Sunday, November 8, 2015

Camping at the Nawi

Camping at the Nawi. 

The Nawi, when translated, simply means cattle camp or corral.  I had heard that a few men from a recent volunteer team were going to go share stories and “camp” at the cattle camp.  I had visited these camps several times, but I have never had the opportunity to stay the night.  I was thrilled when they asked me to come with them, but as soon as I accepted the invitation I began thinking to myself “what have I done?” 

The cattle camp is where all the “warrior” age men take the cows during dry season to find grass.  Sometimes it is days away, while other times it may simply be over a mountain range or somewhere a little closer.  Thankfully this time it wasn’t too far away, but it was far enough away that we knew we were nowhere near the comforts of home.  Each person brought with them a bottle of water, a cloth wrap to use as a blanket, and a small stool, called an ekicholong.  There were no tents, there was no food, we wanted to be as close to the Karamjong men who were staying there as possible. 

We actually had a four-course meal.  The next paragraph is not for the faint of heart, nor for my mother who will kill me when she finds out what we ingested.  Anyway, The first coarse was a very large, hollow gourd full of fresh cows milk passed around until we finished it.  The second course was a different, bigger gourd of homemade “yogurt” at least that is what we told ourselves mentally, It was quite chunky and it was about as horrible as it sounds. It took a lot to get it down, but we each did our part as the gourd was passed around.  We took as much as we could and smiled as a group of nationals watched in anticipation for us to try this delicacy. The third course was cow’s blood cooked over a fire. It had the consistency and taste of liver and was actually my favorite of the four.  A little salt however, would have gone a long way. The last course was all three courses mixed together in a container and passed around.  I then chewed about 4 pieces of gum and passed the rest around for everyone to try.  My American friends greatly appreciated the fresh taste of mint.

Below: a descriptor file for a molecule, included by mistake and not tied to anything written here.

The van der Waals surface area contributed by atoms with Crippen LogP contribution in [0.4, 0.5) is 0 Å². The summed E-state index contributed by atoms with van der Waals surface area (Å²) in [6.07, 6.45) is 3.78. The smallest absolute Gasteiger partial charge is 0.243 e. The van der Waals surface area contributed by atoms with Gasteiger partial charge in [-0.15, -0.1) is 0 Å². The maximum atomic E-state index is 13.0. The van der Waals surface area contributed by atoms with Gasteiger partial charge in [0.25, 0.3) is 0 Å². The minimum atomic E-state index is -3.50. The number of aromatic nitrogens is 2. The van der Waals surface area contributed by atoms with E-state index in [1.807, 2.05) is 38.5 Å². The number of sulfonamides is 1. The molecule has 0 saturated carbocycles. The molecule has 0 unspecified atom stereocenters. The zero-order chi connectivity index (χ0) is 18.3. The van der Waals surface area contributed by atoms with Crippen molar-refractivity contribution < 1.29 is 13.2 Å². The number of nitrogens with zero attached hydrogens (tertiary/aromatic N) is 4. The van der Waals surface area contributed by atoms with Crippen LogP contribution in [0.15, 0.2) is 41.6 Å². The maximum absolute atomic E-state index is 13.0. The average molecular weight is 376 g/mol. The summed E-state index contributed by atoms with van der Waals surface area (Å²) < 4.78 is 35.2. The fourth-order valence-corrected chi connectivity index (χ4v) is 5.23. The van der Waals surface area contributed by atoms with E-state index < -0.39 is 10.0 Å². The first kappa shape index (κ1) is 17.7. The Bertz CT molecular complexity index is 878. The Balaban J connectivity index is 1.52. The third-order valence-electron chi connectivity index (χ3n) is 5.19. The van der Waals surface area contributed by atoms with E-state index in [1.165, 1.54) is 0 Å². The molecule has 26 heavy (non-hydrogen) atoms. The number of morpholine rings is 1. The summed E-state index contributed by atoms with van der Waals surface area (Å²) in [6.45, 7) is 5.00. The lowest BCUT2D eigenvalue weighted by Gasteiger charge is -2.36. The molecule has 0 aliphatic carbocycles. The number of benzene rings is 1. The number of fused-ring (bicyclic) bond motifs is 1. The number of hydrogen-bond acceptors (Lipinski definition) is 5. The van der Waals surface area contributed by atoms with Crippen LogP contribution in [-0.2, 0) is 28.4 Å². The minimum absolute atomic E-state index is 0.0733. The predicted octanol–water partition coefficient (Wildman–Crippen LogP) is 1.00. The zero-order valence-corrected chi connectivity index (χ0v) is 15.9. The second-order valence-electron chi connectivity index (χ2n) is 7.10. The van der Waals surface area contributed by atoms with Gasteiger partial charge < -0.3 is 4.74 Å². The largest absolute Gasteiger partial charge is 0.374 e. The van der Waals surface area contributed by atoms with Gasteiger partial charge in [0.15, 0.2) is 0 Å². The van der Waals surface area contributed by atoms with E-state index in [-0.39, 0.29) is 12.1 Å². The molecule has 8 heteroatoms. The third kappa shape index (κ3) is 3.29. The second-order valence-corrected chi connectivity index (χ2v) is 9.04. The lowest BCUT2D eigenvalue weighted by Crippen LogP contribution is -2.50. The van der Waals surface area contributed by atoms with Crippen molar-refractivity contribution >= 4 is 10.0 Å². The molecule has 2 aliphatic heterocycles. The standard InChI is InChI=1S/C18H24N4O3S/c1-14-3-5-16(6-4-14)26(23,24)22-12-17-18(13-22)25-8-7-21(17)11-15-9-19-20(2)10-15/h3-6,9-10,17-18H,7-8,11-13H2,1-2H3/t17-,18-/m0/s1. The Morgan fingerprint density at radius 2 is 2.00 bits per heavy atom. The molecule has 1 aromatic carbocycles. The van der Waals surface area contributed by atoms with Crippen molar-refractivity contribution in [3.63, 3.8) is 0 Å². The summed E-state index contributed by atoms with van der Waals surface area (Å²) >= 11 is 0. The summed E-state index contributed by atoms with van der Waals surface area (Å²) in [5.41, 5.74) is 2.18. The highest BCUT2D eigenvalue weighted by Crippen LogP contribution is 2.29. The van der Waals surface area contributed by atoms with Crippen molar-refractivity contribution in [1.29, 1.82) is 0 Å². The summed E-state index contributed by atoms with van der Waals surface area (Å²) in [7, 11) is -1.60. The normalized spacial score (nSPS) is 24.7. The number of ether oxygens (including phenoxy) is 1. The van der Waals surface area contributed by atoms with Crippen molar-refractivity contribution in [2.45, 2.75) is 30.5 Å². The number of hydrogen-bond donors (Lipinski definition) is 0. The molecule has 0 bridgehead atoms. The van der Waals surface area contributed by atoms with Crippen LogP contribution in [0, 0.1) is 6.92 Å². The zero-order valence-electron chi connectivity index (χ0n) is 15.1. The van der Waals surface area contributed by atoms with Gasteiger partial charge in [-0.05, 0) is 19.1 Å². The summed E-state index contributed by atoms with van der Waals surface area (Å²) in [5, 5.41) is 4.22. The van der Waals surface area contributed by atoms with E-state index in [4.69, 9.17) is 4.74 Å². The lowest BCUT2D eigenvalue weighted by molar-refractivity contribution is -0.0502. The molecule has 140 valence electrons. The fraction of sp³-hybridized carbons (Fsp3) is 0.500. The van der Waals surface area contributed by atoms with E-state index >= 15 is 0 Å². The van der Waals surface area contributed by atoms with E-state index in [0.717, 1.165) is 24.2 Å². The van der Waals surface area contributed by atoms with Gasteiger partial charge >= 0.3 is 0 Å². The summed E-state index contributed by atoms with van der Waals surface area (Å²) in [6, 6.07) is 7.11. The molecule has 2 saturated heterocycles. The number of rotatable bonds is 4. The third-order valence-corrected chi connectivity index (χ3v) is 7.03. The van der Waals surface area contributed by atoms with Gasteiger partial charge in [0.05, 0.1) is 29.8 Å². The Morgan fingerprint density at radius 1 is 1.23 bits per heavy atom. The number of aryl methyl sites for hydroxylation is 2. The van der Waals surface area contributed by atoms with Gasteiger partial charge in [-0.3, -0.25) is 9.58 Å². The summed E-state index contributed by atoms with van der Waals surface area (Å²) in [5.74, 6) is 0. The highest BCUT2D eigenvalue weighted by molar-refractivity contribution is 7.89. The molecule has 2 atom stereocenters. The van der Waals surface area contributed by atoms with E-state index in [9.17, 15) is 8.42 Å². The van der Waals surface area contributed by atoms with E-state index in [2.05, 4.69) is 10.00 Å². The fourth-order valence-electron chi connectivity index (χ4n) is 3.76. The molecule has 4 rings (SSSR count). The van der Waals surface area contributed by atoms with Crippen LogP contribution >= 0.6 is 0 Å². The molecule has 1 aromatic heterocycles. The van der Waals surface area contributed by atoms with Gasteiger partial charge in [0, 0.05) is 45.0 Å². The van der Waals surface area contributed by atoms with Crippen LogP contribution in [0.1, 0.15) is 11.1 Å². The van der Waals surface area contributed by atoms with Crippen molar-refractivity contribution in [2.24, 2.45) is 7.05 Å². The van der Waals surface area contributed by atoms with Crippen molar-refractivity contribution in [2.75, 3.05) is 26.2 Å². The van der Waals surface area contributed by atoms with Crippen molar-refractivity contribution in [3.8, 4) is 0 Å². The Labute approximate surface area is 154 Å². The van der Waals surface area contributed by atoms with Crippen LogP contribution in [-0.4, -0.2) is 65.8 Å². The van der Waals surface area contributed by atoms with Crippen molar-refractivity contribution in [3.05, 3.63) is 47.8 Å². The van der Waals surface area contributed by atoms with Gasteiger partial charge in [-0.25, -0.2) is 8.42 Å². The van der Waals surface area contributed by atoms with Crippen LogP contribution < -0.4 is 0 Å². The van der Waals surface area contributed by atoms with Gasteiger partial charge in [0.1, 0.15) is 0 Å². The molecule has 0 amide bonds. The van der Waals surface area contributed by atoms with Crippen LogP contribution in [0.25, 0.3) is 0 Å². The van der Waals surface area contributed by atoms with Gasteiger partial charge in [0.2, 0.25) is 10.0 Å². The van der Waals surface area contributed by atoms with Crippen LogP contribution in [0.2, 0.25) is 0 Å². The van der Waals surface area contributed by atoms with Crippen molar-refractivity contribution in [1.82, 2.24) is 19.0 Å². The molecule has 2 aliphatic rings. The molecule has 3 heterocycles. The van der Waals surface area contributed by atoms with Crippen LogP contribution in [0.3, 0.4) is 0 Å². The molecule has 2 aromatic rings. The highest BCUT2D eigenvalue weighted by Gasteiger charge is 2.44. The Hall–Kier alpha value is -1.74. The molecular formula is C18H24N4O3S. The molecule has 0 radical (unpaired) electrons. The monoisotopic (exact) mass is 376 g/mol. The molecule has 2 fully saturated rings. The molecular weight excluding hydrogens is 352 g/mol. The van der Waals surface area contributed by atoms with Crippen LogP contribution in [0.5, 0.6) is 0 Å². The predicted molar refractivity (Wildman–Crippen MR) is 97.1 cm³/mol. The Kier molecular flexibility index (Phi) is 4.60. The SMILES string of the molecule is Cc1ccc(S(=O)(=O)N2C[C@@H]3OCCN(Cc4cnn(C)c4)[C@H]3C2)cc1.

The moon was full, the night was cold, the fire was warm, and our bellies had about a ½ gallon of warm milk inside them.  If I weren’t laying on a rock and a root I would have fallen asleep by 9:00.  However we stayed up another hour or so listening to the team tell 4 different Bible stories. They did a great job and presented a very clear Gospel.  I feel like after all we had to eat and drink a church should have sprung up right then and there, however contact has been made and Christ has been preached and shown.  We slept about fifty feet away from a few hundred cows.  I kept thinking I hope my friends, the Turkana people, don’t decide to go cattle raiding tonight as they often do.  In the back of my mind I knew where several nearby rocks were in case I needed to find cover in the middle of a gun battle. That was the last thought I remember before the cowswoke me up about 4 hours later.  The men had a very long journey the next day to find enough pasture to feed their cows.  As they left at 4 am so did we.  It was a great cultural experience and helped to show a glimpse of what this ministry may look like in the future.

* Please check back in one week to hear an update on this story.  Also, continue to check back as we have several stories scheduled to be released over the next few months.

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